Publication Date

2019-05-08

Availability

Embargoed

Embargo Period

2021-05-07

Degree Type

Thesis

Degree Name

Master of Science (MS)

Department

Neuroscience (Medicine)

Date of Defense

2019-01-22

First Committee Member

Antonio Barrientos

Second Committee Member

Carlos Moraes

Third Committee Member

Miguel Perez-Pinzon

Fourth Committee Member

Abigail Hackam

Abstract

Neurodegenerative proteopathies result from neurotoxicity induced by the misfolding and oligomerization of disease-specific proteins. These proteopathies include polyglutamine (polyQ) disorders such as Huntington’s disease (HD), a-synucleinopathies such as Parkinson’s disease, and tauopathies such as Alzheimer’s disease. Previous work from our lab and others has shown robust suppression of proteoxicity through the overexpression of NMA1/NMNAT and other NAD+ biosynthetic enzymes in yeast, flies, and mice. However, the precise mechanism involved in this suppression remains controversial. To investigate this question further, we used a yeast model of Huntington’s as well as in vitro assays to evaluate how NMA1 and other yeast NAD+ biosynthetic enzymes confer protection in the presence of disease-causing proteins. In particular, we were interested in elucidating whether the catalytic function of NAD+ biosynthetic enzymes is required for their protective capacity. Through a variety of assays both in vitro and in a yeast model of Huntington’s disease, we observed that mutations to the catalytic core of NAD+ biosynthetic enzymes do not disrupt protective function, and that NAD+ biosynthetic enzymes do act independently as chaperone proteins. These results provide exciting insights into the complexity of protein functions, as well as new insights that may help lead to new treatments for protein misfolding disorders.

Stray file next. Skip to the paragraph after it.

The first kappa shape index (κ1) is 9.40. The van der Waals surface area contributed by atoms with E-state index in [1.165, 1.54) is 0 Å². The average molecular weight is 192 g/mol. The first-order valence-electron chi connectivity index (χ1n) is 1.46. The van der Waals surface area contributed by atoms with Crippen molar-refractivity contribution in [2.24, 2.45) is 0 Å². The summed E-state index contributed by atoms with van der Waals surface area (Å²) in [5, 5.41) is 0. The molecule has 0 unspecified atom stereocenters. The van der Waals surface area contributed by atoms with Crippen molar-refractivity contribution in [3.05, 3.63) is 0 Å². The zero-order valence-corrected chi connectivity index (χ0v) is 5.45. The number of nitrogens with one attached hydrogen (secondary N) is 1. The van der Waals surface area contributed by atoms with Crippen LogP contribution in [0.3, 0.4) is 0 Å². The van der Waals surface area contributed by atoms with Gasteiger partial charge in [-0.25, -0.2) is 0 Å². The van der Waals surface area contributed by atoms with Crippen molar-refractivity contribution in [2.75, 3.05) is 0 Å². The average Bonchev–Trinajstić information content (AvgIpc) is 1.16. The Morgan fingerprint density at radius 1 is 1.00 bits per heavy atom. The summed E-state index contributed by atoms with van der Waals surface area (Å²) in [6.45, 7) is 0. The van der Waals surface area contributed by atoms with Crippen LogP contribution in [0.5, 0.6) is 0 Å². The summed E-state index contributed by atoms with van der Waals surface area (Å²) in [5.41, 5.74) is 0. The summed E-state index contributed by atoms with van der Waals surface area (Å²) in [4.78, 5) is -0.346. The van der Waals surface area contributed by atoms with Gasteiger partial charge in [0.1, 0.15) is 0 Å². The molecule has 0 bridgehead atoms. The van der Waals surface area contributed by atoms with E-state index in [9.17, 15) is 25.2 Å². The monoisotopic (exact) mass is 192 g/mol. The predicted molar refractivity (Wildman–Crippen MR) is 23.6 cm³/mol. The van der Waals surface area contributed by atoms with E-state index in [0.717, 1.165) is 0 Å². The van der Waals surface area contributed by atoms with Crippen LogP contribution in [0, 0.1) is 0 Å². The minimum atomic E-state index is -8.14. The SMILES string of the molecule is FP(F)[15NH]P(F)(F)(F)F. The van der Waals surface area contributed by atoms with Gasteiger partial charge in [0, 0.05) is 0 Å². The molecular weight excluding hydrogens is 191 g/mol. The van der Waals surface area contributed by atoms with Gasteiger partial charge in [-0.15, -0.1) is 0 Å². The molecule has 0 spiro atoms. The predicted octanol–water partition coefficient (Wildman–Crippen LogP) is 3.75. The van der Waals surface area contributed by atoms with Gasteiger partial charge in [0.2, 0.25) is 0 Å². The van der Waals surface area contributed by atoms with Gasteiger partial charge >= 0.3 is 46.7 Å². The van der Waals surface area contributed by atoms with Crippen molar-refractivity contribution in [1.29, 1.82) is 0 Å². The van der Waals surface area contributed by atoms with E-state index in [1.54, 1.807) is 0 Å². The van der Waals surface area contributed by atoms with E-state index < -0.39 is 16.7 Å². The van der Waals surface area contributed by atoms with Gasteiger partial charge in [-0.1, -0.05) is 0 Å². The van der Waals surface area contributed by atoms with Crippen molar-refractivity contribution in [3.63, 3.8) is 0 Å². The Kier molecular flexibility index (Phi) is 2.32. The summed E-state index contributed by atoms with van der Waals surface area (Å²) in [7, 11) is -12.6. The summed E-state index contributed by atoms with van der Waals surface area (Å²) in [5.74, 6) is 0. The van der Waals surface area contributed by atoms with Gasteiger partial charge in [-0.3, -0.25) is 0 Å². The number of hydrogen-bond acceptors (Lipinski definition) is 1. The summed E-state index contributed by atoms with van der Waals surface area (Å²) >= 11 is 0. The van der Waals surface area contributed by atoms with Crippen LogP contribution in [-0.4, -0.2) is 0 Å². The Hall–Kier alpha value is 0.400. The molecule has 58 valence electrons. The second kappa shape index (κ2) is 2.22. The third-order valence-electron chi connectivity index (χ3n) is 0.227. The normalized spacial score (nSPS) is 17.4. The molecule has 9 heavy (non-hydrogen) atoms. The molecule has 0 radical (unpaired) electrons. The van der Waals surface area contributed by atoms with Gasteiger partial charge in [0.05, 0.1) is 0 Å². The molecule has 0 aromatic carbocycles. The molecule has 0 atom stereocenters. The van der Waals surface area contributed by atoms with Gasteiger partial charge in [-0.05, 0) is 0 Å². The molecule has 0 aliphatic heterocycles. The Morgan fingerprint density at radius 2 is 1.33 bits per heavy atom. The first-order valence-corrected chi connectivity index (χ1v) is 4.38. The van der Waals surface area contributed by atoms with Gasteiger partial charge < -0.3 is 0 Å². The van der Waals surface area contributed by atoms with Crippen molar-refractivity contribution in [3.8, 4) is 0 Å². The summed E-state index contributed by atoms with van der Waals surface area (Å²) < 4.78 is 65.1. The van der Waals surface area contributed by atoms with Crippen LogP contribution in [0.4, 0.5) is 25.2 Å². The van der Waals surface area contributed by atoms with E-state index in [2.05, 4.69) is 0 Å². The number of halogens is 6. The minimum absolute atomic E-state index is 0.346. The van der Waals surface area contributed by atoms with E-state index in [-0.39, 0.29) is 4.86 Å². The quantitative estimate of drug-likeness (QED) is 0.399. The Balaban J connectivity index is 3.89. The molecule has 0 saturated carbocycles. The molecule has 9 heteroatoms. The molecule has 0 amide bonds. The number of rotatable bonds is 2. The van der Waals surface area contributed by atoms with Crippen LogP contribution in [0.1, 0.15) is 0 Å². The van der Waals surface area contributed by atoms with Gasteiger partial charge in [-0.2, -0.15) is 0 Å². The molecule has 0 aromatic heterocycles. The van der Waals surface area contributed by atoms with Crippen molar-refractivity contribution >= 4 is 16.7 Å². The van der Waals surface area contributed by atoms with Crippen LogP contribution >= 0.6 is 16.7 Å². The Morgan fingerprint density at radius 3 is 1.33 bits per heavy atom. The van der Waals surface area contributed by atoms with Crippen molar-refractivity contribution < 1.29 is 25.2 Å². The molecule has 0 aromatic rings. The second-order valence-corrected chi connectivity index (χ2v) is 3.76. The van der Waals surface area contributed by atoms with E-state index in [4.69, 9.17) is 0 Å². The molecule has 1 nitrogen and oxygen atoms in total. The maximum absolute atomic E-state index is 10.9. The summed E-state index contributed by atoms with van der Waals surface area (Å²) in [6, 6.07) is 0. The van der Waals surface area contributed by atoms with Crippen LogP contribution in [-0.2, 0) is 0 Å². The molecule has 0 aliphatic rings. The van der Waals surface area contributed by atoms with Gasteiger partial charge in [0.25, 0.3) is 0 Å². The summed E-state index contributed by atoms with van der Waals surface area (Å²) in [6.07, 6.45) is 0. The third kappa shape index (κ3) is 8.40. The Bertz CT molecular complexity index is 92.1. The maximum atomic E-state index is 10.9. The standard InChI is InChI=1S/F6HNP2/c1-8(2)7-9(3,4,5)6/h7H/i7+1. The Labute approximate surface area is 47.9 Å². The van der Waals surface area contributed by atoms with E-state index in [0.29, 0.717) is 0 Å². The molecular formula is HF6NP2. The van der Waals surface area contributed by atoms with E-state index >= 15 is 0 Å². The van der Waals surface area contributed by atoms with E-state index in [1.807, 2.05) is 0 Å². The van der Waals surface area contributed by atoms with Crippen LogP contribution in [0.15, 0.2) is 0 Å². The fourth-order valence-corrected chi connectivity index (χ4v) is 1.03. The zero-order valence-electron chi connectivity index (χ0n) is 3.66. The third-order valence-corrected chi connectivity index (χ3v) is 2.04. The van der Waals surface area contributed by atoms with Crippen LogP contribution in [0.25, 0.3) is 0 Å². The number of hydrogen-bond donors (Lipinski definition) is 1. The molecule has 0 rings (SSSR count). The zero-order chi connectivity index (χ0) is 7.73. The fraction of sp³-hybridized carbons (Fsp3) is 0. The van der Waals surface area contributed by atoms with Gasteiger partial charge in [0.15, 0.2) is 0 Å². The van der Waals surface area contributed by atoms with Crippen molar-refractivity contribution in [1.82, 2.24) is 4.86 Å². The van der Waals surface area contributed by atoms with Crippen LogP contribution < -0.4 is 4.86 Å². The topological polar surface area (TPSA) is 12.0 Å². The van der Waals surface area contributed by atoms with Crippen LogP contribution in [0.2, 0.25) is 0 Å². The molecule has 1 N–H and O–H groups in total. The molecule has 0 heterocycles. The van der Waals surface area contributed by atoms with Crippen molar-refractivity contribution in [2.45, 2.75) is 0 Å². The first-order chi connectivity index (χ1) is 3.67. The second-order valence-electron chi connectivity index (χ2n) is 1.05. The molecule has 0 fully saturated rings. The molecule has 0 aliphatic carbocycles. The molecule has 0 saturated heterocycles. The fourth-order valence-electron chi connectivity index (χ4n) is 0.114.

Keywords

NMNAT; huntingtin; proteotoxicity; NAD salvage pathway; polyglutamine; PolyQ

Available for download on Friday, May 07, 2021

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